I know some people really struggle to believe the stories I share from our annual summer outreach. Maybe you need to come out and meet these folks for yourself!
In any case, in what was a massive and complex logistical operation, last month we sent out 701 volunteers for two weeks, who worked in every single province and in twenty-two different hospitals. This outreach was formally approved by both the Ministry of Internal Affairs and the Ministry of Health (which is amazing considering the current tensions and suspicions in the country because of rebel movements). The hospital authorities were mostly very receptive, although there was some opposition. Sometimes the opposition was overcome by the whole team donating blood.
Here are a few stories:
17-year-old Aristide from Cibitoke was pronounced dead by the doctor, who withdrew the drip and covered his body with a sheet. The mother started weeping hysterically, and her cries drew the attention of our team nearby. One of them came rushing in, and felt led to claim his life back from the dead. After praying over the corpse, Aristide started breathing again, and he and his mother promptly gave their lives to the Lord, along with another forty-one people who witnessed or heard about what happened.
A 13-year-old boy at Ngozi hospital had swallowed a 7cm nail, which showed up clearly on the X-ray. He needed emergency surgery but his mother was freaking out because they couldn’t afford it and she thought he’d die at any moment. The team gathered around and prayed for them. He then pooped it out – ouch!
A mother at the hospital in Nyanza Lac was about to give birth. She had previously had six stillborn babies (a problem in the West that could have been treated, no doubt, but here access to healthcare is about as poor as it gets). She was in total distress, as you’d expect, so our team took her aside and prayed for her. Others told them to leave her alone, but she rebuked them, saying she needed God’s help. Shortly thereafter she gave birth to her first living baby (who is still alive and well), and gave her life to the Lord.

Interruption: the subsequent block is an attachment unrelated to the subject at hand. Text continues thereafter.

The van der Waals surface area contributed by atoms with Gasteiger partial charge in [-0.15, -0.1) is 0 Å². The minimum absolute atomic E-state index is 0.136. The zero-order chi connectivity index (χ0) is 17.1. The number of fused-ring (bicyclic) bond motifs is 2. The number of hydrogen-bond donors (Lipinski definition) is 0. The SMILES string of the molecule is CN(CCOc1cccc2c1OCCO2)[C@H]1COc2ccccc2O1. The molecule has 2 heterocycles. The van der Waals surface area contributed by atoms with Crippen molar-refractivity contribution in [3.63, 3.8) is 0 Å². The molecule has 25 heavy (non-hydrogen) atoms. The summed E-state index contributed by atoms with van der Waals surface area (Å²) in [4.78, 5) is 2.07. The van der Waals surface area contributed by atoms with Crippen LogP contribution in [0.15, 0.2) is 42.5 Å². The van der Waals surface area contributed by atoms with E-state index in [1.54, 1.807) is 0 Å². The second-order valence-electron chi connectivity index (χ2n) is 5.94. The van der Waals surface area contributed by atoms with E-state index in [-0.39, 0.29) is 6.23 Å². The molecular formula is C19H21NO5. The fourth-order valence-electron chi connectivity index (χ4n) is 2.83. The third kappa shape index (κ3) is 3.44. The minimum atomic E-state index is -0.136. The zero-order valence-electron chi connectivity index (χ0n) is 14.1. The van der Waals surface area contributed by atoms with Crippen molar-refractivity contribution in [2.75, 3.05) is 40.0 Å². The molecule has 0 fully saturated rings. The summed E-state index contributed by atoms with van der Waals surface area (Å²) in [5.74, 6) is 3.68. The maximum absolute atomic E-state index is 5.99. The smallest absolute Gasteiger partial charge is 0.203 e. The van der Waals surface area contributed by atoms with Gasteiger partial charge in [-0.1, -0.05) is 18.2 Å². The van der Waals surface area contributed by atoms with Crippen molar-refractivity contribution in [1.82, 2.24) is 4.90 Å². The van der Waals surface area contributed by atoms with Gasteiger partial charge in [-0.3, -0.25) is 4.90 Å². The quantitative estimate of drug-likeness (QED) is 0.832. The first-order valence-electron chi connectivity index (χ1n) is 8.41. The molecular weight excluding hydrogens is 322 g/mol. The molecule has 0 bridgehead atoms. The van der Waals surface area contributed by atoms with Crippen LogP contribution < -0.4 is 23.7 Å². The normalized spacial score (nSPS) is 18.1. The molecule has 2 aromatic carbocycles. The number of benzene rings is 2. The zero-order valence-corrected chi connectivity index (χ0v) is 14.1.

So our 701 folks spent their time washing seeping wounds, soiled patients, stinking societal rejects, and loving them in practical ways like doing their cooking, laundry, and general cleaning. They prayed for them, encouraged them, and listened to them. Just under 7,000 inpatients were ministered to, along with many more family members and staff. They reckon about 24,000 heard the gospel and 3,345 people made commitments.
Loving people in word and deed. Bringing hope and healing in humility.
Thanks for all of you who prayed. So much could have gone wrong on so many levels. I’m very proud of our guys working in extremely difficult and unusual circumstances (which is why this year for security reasons they stuck to towns). It would have been reasonable and sensible maybe to cancel the outreach, but they went ahead and God honoured their risk-taking and boldness for Him. Wonderful!